You sometimes hear people celebrate continuous testing as being essential and tremendously effective, but meanwhile, we seem to forget about the good old principles of design. Continuous experimentation can sometimes hold back not just design, but also common sense.
Experiments at Airbnb… what’s the point?
On May 2014, on Airbnb’s techy blog an article appeared called Experiments at Airbnb, where they provide useful examples of how to run split testing, alias A/B testing. They make controlled experiments — they say, that are very important in shaping the user experience on their site. Their argument is not convincing, though. For example, the post illustrates two tested variations in regard to the price filter:
A feature that was rejected.
Two variations that were split tested.
Let’s now look at what has been implemented on the current site, and try to book a place for 2 nights:
As you can see, not only is the currency not there, but even worse, the label on the price filter does not communicate whether the price is per night or per number of nights booked. That would be a legitimate question, wouldn’t it? The obscure label “Price Range” certainly doesn’t help. You’ll have to select one of the properties to find out that the price displayed in the filter is per night. One might argue that during some (badly run?) usability testing nobody raised this issue. Or that most people would understand the meaning, or that it’s still better than calling it “price”, but why can’t they just put a clear label? That’s what they do on Booking.com, or in a different way, on Way to stay:
That would be a bullet-proof way of making it work for everybody, without the need for any A/B testing or usability testing whatsoever.
The point here is, the price filter on Airbnb contains a fundamental design flaw, as a very established and quite obvious design principle is to label things properly in order to avoid misunderstandings.
This specific example clearly shows how the outcome of the split test can get invalidated by the fact that the design solution does not meet the design heuristics in the first place.
As a side note, there was no need for A/B testing to come up with very obvious conclusions such as:
- Why would people ever prefer a generic quantitative indicator (the dollar signs repeated over and over) instead of actual figures?
- There is no point in showing the highest price on the slider, a plus sign is enough to let people know that the top prices are higher than the displayed value, as soon as the algorithm behind is accurate enough to include only a range of prices that is statistically significant.
Could testing turns into a hurdle to design?
The second example described in the post is about the fully revamped interface that was released in July 2014:
The new design is a neat improvement, as users can now see images of the properties without loading a new page, and see the location of the properties on an interactive map. It took a long time to get there, but it looks nice. Was there any need to carry out A/B testing to confirm which design was better? Certainly it cannot hurt, there is a problem, though. Let’s say that the A/B test results pointed to a drop in KPIs on the redesigned version, what would the next steps be? There are so many differences between the new and the old version that identifying the culprit would be utterly impossible. This reminds me of another similar example. In his 2012 presentation called Design for continuous experimentation, Dan McKinley, engineer at Etsy, shares the story of how continuous testing lead the design team to abandon certain design proposals, such as opening an item on a new tab or adopting endless pagination. The problem is that unlike usability testing, which should also be treated with great caution, an A/B testing does not give much insight into what exactly made users prefer one version over the other. Maybe the idea was good, but the implementation was not?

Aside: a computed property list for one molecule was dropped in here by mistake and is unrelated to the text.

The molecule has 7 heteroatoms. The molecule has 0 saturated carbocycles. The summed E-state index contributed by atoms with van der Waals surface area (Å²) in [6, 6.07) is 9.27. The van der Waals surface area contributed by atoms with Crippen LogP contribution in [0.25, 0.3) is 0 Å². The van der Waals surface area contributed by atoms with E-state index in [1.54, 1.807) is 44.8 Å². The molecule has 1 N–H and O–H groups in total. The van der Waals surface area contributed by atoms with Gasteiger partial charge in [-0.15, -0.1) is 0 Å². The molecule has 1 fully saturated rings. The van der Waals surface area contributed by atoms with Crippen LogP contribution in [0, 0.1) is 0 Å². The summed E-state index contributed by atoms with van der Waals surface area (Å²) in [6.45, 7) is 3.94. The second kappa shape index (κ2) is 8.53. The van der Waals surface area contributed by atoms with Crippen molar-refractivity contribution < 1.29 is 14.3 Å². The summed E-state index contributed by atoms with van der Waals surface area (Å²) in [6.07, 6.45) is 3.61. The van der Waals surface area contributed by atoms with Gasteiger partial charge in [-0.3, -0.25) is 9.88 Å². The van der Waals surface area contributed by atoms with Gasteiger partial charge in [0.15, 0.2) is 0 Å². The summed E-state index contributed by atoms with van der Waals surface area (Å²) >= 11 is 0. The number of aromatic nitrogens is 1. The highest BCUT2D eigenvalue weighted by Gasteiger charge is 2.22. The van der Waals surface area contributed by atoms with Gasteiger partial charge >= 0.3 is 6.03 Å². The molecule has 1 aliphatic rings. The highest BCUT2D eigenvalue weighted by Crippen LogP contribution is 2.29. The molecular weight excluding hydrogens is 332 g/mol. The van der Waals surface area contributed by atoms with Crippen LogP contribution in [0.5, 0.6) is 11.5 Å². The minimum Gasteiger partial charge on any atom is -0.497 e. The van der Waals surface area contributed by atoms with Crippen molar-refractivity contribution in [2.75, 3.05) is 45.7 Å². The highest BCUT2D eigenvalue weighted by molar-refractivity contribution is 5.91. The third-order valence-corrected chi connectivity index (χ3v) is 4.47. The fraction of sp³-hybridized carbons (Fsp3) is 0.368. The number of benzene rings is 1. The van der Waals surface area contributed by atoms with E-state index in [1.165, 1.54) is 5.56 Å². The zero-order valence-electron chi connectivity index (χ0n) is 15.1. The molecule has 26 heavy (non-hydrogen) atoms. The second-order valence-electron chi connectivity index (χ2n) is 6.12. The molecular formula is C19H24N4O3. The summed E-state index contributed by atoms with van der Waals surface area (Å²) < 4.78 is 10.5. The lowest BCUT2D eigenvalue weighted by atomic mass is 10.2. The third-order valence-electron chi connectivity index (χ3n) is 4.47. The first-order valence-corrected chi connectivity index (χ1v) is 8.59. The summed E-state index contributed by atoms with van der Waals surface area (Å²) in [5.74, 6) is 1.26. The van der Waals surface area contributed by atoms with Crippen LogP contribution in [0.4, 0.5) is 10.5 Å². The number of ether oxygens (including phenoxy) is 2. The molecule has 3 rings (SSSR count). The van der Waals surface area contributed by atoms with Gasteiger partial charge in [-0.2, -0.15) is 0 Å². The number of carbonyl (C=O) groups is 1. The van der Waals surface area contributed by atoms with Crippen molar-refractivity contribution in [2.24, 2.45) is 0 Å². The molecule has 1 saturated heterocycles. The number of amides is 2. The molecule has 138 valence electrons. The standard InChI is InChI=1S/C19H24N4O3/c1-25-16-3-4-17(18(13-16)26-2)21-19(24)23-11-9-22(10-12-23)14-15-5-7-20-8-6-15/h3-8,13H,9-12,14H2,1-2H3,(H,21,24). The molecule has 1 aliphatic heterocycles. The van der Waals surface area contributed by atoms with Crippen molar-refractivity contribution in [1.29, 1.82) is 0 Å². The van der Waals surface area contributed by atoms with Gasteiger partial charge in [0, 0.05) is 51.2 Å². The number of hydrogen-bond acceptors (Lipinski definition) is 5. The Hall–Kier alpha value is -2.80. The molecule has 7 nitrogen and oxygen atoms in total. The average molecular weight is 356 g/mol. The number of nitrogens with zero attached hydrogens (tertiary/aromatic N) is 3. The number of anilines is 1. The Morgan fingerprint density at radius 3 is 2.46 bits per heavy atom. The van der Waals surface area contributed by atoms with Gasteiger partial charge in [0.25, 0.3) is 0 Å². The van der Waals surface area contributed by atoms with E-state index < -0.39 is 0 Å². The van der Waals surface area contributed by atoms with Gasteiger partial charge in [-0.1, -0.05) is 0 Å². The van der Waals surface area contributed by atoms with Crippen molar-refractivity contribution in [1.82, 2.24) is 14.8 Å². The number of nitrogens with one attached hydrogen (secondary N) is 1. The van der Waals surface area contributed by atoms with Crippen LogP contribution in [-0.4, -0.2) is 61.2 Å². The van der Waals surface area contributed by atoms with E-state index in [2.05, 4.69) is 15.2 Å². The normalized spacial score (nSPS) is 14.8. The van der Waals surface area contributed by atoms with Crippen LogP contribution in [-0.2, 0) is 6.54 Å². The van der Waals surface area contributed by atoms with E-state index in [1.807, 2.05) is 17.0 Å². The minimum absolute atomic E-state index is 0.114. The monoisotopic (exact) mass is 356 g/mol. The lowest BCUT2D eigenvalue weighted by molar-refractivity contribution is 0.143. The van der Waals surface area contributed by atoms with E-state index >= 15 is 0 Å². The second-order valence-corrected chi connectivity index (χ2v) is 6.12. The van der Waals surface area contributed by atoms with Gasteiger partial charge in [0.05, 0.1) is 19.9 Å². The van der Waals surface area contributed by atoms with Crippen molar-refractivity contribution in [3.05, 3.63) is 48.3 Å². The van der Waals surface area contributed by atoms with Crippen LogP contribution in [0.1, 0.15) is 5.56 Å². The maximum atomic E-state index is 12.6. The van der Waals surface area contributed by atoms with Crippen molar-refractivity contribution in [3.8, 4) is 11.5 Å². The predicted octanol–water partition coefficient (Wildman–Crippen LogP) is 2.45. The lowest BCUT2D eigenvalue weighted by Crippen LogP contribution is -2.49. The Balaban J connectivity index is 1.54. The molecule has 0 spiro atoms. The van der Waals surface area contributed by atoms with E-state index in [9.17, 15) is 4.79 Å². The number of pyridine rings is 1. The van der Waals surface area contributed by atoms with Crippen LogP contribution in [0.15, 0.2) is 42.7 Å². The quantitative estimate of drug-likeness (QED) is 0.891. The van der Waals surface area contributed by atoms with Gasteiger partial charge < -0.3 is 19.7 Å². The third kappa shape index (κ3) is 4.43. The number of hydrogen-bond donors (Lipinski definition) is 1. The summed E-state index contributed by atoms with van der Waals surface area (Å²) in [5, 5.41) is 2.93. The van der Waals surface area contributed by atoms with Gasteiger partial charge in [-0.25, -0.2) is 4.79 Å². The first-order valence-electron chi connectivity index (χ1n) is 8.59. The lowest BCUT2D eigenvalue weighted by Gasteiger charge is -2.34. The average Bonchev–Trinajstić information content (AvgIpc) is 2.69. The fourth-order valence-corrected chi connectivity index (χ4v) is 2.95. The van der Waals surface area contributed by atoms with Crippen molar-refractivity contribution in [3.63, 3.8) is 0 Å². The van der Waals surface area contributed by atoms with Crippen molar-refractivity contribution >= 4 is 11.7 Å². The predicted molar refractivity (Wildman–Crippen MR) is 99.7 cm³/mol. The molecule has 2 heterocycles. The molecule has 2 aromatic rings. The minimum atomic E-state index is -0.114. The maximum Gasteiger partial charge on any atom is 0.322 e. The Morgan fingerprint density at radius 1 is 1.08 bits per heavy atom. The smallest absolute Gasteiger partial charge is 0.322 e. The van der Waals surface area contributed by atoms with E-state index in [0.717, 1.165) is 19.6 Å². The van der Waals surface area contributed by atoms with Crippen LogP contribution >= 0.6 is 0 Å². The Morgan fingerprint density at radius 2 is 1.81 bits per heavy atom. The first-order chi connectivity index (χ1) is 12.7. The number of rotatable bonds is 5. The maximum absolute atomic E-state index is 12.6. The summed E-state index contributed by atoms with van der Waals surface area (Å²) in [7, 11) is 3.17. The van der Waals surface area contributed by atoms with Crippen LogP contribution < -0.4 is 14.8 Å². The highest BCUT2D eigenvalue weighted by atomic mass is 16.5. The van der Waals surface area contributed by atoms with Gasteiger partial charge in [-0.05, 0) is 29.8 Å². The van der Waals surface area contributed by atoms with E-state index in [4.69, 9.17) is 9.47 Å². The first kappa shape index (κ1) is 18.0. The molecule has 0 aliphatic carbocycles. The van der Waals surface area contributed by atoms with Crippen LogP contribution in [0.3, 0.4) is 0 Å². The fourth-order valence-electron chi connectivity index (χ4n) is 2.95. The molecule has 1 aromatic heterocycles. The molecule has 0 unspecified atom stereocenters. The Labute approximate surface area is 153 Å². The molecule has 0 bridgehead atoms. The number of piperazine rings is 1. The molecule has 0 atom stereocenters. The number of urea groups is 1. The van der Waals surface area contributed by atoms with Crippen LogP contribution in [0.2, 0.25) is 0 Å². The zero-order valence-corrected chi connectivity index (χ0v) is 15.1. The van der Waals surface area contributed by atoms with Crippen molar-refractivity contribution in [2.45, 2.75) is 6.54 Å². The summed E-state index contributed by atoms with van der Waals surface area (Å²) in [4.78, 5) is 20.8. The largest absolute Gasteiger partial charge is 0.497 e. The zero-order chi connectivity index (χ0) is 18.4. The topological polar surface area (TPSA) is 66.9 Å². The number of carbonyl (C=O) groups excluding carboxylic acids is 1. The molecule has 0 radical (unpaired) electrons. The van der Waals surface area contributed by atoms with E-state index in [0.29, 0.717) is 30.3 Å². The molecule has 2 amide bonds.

We observe a trend where quantitative methods take over design, claiming an authority that they should not have. Are we dropping design thinking in favour of the cult of statistics?
In my experience as a designer performing plenty of usability testing sessions, I can often foresee what the outcome of the testing will be. Of course testing always provides useful insights on underrated issues, but you ned to know what the heuristic and principles are in the first place, and never lose sight of them. In many of the design-related discussions that I’ve been involved in over the years, these principles were not even taken into consideration.
Let’s go back to Airbnb. Here is the search widget on the homepage, after the major redesign they carried out recently:
Not sure why they decided to cram all controls together like that, but let’s not focus on the small details and move on to the search results page. Here is where things get worse. This is how it looks like on my high-res monitor, after clicking on “More filters”:
It certainly doesn’t look great.